The Islamic State continues to make its way back into Iraq’s rural areas. In Diyala, security forces believe there is a nefarious reunion between the Islamic State and other extremist groups.
Power And Water And Music:
Locals in the parts of Mosul, from which extremists have been pushed out, are celebrating small signs of returning life: For one thing, the chance to pour a glass of water in a well-lit room.
Like A Vegetable Market:
The first plane landed at Dhi Qar’s brand new airport in March. But that achievement has not stopped locals from making jokes about unpaved roads and unfinished facilities.
An alliance of Iraq’s Shiite Muslim politicians has dominated the country’s parliament for over a decade. But today, that alliance looks increasingly insecure, with leaders looking for new partnerships.
Dollars For Iraqi Doctors:
In one Basra neighbourhood, smart, well-dressed young men try to tempt would-be patients into certain surgeries for a cash kick back. And they'll tell all kinds of stories to make money.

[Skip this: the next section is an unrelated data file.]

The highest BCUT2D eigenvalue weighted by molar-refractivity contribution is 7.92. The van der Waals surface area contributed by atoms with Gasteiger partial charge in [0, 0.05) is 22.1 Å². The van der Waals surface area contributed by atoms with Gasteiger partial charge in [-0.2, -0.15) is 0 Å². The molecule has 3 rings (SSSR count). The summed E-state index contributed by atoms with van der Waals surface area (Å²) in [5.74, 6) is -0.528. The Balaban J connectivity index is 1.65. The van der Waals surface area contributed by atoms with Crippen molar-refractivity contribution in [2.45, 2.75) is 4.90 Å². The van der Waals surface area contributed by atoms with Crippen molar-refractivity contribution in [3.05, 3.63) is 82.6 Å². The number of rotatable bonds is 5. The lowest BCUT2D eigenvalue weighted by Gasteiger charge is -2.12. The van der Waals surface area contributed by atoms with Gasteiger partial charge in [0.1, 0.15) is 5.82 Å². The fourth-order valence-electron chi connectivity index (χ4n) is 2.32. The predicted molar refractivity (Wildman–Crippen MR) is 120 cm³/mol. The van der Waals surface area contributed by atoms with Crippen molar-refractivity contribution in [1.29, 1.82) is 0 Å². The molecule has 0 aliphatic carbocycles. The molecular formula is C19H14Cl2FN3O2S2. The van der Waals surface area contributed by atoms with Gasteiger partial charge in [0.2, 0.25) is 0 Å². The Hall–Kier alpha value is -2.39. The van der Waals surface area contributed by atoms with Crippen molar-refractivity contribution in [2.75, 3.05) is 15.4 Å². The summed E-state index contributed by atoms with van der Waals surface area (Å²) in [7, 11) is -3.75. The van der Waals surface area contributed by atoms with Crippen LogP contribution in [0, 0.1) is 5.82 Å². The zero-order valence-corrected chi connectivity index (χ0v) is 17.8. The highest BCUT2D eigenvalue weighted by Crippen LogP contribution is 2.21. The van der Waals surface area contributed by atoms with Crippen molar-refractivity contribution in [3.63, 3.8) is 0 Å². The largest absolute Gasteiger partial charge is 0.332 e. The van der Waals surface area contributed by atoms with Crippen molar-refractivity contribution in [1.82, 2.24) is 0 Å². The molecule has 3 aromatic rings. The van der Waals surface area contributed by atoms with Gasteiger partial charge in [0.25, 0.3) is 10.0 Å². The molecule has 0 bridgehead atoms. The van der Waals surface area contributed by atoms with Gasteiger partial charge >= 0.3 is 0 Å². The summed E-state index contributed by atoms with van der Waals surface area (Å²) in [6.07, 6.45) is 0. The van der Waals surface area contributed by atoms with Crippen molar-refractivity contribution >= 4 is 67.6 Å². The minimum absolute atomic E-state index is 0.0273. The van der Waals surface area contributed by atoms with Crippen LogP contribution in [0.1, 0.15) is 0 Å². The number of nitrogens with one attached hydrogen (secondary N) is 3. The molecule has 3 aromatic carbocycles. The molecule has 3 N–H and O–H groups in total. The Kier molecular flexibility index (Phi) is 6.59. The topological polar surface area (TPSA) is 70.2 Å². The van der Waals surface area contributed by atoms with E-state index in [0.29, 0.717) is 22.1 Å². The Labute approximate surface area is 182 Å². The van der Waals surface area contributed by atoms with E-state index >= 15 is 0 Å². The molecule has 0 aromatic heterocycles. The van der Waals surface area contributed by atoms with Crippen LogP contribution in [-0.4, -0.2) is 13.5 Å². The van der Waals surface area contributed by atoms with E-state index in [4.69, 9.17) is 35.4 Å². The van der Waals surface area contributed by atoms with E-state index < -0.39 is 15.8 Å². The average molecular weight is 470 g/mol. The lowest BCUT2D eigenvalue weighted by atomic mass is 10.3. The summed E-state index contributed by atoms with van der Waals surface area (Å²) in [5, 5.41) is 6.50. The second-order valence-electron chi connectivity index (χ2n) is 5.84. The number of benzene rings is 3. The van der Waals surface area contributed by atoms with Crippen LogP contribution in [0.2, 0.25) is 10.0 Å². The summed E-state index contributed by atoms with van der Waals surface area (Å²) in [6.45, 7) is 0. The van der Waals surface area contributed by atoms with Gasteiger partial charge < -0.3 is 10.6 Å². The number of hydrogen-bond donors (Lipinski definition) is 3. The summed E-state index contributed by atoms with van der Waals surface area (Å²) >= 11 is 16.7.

When The Sword Is Mightier:
In Iraqi Kurdistan, journalists who criticize the local authorities may be in danger. Over the past years, several have been murdered. Until now, no progress has been made on their cases.
Despite its importance and historical significance, Baghdad’s famous Modernist Monument to Freedom is in danger of collapse, local authorities say.
Civilian Hostages, Snipers + Suicide Belts:
As pro-Iraq forces close in on the Islamic State fighters in Mosul, civilians trapped in the city with them, say the extremists roam around wearing suicide belts and appear to be ready to fight to the death.
Lies, Damned Lies and Facebook:
The latest trend in politics in Iraq involves the creation of seemingly innocuous Facebook pages, that are used to spread rumours and lies about the opposition. It’s a trend that will only get worse as elections near.
Hide And Seek:
Over the past two months, the Islamic State group has launched more attacks out of remote Salahaddin. Tribal fighters who had been defending their villages are just about ready to give up.
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